Debt collection can and should be done responsibly

person on floor reading billsDebts need to be collected, but the industry is not without criticism. Peter Wallwork explains what responsible collection looks like.

Ask a politician, journalist, or the average person on the street, about debt collection, and they’re bound to have an opinion.

Not many people, however, would understand the sheer scale and professionalism of the modern-day debt collection agency or debt purchaser, or be able to quote their contribution to the UK economy.

The 300 members of the Credit Services Association (CSA) hold something in the region of 50 million accounts, totalling almost £60 billion of debt.

More importantly, perhaps, they return around £4 billion of that debt to the UK economy every year. They also fund the work of the debt advice sector, contributing to the £55 million debt advice levy, and more than £25 million of the £60 million voluntary pot for Fair Share.

What does responsible debt collection look like?

For every debt there is a creditor, and for an economy to thrive and grow, outstanding debts need to be collected, where possible. This is as true in the consumer world as it is in business.

Indeed, there’s some irony that we applaud the business community for collecting money owed, but are not always generous in our praise when it comes to recouping consumer debt.

It follows a code of practice

Fundamentally, best practice in debt collection looks like any collections agency or team paying strict adherence to the CSA code of practice, which is recognised by industry regulators, the government, and other relevant bodies.

The CSA code is also recognised by our members’ clients, which are very often the largest banks or credit card companies, who want to know that their customers’ treatment is the same when in credit as it is when they fall into debt, especially when that debt is outsourced or acquired by a third party.

It resolves complaints swiftly

With such huge volumes of debt to manage, and so many accounts, it’s not surprising that complaints are raised, although many can be quickly resolved. Agencies today have sophisticated customer services teams and well-established processes for ensuring that complaints are quickly and successfully managed.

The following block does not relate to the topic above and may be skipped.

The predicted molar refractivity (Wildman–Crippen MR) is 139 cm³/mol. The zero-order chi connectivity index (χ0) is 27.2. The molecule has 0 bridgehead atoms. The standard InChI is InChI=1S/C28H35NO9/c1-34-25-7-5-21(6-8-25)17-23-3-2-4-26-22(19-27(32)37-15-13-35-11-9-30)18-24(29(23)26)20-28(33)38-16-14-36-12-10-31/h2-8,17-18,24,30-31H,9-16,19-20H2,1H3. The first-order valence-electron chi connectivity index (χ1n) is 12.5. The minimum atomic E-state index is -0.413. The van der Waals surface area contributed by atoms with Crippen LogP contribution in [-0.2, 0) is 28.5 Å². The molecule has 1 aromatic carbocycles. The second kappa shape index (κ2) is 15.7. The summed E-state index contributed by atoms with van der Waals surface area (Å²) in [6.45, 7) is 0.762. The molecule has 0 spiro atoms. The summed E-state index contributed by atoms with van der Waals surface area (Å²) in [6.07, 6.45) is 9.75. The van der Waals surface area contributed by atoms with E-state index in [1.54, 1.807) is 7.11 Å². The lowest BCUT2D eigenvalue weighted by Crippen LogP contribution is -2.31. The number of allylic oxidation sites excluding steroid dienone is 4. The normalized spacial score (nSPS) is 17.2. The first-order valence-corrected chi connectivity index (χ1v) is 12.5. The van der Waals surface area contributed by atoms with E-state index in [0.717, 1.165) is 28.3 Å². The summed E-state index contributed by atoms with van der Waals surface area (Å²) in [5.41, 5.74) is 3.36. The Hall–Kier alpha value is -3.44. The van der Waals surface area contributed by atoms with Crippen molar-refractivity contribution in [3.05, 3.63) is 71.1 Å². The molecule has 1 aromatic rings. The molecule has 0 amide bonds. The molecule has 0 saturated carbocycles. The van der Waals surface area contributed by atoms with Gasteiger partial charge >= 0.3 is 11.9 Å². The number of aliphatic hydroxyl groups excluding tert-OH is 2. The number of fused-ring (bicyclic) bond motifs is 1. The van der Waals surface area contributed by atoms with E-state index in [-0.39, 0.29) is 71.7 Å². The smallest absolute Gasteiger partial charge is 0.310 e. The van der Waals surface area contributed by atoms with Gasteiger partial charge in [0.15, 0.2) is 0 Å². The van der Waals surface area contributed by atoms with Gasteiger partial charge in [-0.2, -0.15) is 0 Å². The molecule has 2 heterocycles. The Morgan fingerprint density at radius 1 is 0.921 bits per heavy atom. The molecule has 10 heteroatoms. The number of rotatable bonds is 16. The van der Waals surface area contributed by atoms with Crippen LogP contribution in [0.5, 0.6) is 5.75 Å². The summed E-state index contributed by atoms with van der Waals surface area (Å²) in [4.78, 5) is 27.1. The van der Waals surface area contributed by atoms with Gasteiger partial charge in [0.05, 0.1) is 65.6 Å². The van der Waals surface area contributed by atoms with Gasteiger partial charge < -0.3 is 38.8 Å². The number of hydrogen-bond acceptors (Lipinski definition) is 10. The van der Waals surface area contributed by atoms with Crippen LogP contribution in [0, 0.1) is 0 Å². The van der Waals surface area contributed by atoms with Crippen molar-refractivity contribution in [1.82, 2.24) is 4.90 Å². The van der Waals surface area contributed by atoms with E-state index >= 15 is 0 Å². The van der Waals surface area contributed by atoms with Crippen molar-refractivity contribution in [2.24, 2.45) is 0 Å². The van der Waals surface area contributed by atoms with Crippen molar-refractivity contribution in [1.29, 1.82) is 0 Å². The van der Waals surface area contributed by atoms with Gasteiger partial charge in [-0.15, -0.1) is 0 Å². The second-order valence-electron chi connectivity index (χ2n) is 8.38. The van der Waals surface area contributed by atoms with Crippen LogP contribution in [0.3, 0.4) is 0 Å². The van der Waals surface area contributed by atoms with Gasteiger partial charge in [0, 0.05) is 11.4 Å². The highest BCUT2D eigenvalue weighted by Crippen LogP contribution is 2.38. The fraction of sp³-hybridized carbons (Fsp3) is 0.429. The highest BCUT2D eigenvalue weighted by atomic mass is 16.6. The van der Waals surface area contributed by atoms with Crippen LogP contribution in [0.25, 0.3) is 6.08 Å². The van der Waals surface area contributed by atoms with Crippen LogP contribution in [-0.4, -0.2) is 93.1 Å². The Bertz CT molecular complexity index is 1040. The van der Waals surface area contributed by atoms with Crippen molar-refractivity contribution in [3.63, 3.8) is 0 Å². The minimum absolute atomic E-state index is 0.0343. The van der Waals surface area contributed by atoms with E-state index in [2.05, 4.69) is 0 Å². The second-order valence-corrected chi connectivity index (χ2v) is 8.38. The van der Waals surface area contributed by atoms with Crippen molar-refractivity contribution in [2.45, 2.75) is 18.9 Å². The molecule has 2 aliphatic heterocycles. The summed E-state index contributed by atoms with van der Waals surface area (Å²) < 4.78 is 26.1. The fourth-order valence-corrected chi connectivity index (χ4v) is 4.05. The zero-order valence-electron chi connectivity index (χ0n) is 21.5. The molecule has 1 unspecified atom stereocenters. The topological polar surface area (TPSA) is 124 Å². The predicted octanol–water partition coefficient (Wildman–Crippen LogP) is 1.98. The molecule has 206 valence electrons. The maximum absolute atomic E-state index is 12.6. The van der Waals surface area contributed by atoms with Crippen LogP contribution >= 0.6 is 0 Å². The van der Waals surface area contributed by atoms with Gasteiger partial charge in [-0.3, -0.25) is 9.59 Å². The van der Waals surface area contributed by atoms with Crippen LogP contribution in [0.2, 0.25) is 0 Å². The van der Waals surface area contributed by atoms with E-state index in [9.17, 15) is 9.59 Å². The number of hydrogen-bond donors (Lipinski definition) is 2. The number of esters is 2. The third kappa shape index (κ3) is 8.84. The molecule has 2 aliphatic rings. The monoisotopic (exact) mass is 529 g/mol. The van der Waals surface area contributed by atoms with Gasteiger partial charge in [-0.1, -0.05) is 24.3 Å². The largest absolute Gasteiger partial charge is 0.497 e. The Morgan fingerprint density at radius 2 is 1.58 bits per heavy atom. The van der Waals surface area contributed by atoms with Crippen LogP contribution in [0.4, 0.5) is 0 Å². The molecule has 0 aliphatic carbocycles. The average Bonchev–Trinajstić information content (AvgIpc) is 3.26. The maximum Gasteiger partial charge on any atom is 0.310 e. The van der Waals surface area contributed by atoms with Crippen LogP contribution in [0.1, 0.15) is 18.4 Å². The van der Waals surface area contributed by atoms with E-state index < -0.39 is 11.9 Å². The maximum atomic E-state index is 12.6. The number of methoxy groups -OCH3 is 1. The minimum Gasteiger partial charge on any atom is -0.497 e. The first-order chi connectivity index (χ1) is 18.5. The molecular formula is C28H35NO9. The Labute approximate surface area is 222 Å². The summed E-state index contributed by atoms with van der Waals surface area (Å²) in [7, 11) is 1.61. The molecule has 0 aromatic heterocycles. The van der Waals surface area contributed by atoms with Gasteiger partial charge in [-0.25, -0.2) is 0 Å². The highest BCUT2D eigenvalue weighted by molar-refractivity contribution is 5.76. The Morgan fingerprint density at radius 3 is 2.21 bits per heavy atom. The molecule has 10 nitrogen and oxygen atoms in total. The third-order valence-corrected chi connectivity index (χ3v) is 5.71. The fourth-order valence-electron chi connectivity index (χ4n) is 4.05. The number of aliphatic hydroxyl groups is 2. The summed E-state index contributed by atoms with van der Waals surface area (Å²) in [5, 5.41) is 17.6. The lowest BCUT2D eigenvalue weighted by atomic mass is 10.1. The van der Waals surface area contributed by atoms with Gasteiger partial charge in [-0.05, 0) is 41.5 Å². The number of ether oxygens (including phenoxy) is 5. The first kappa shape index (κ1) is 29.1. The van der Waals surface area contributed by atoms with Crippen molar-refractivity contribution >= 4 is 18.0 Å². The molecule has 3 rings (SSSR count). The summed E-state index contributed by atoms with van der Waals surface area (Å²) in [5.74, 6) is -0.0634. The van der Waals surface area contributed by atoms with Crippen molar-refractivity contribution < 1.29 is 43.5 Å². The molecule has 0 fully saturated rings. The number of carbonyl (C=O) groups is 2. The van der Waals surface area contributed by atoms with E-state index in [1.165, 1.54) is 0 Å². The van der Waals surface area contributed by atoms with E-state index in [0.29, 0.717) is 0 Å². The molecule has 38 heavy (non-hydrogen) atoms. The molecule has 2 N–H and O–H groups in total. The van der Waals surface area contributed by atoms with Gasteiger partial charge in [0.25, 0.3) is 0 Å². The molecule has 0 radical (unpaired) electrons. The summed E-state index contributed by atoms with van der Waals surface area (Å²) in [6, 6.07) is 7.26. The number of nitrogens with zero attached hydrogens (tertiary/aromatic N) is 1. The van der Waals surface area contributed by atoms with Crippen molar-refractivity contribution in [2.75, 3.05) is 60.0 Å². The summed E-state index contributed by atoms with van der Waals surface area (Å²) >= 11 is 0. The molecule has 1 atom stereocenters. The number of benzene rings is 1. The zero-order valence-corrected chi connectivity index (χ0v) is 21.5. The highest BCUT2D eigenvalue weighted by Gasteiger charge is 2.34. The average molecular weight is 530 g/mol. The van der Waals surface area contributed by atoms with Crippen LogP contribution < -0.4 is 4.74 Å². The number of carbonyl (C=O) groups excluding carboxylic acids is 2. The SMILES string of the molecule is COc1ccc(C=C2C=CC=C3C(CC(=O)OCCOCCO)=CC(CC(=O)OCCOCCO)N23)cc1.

Occasionally, too, a complaint will reach the Financial Ombudsman Service (FOS), but thankfully, this is still the exception, rather than the rule. Indeed, in many cases, involvement from CSA member organisations can be the positive catalyst to resolving complaints where debts have often accrued due to a breakdown in the relationship with the creditor.

It manages repayment

For our members, getting people to talk and communicate has always been their core business. They try to find a mutually beneficial resolution for a customer where a creditor has failed to make that contact in the first place.

Managing the repayment of an outstanding balance in an affordable way for the customer, and putting money back into the economy is to everyone’s benefit. And if the customer is unable to pay, or it transpires that they shouldn’t have to pay for another reason, finding a solution is key. We know that when small debts are not resolved, they tend to escalate into bigger financial problems over time.

It helps to make debt less of a taboo

However, of all the issues around personal finances, anything labelled as ‘debt’ is still often considered taboo, even when it’s easily resolvable. We are also still seeing circumstances where people are encouraging customers to ignore contact from debt collection agencies in a bid to make the problem ‘go away’.

Such guidance usually comes from unsolicited sources on online forums, and unfortunately, their advice doesn’t help and can result in situations escalating in a way that is detrimental to the customer.

It attends to complaints

CSA members are not afraid of complaints; genuine issues will always be heard, disputes will be taken seriously, and members will do their best to find a resolution.

Our message is a simple one: if you are in debt, and are struggling, then speak to the debt collection agency or debt purchaser concerned, and invariably they will find a way forward, or direct you to one of the debt advice bodies that can act on your behalf. If you have a genuine complaint, speak directly to the agency and, if that agency is one of our members, you can also raise the issue with us if you feel you do not receive a fair outcome.

We are working hard to educate consumers and stakeholders to explain our role as the trade body for the industry, and why working with our members to address debts at an early stage is so important and beneficial to financial wellbeing. By understanding our industry better, we should between us ensure that the vulnerable are looked after, and that those with a genuine complaint have their complaint satisfactorily resolved.

For further information and a list of our members, visit the CSA website.

About the author

Peter WallworkPeter Wallwork is chief executive of the Credit Services Association (CSA). He has 30 years’ experience in the financial services industry lending and collecting secured and unsecured finance, both as creditor and broker.

Peter was elected to the CSA board in 2009 as a non-executive director, and became its full-time, employed CEO in 2010. He is also a trustee of the National Open College Network (NOCN), a charitable awarding organisation, and is an observer on the Lending Standards Board.

Image (top): Getty images

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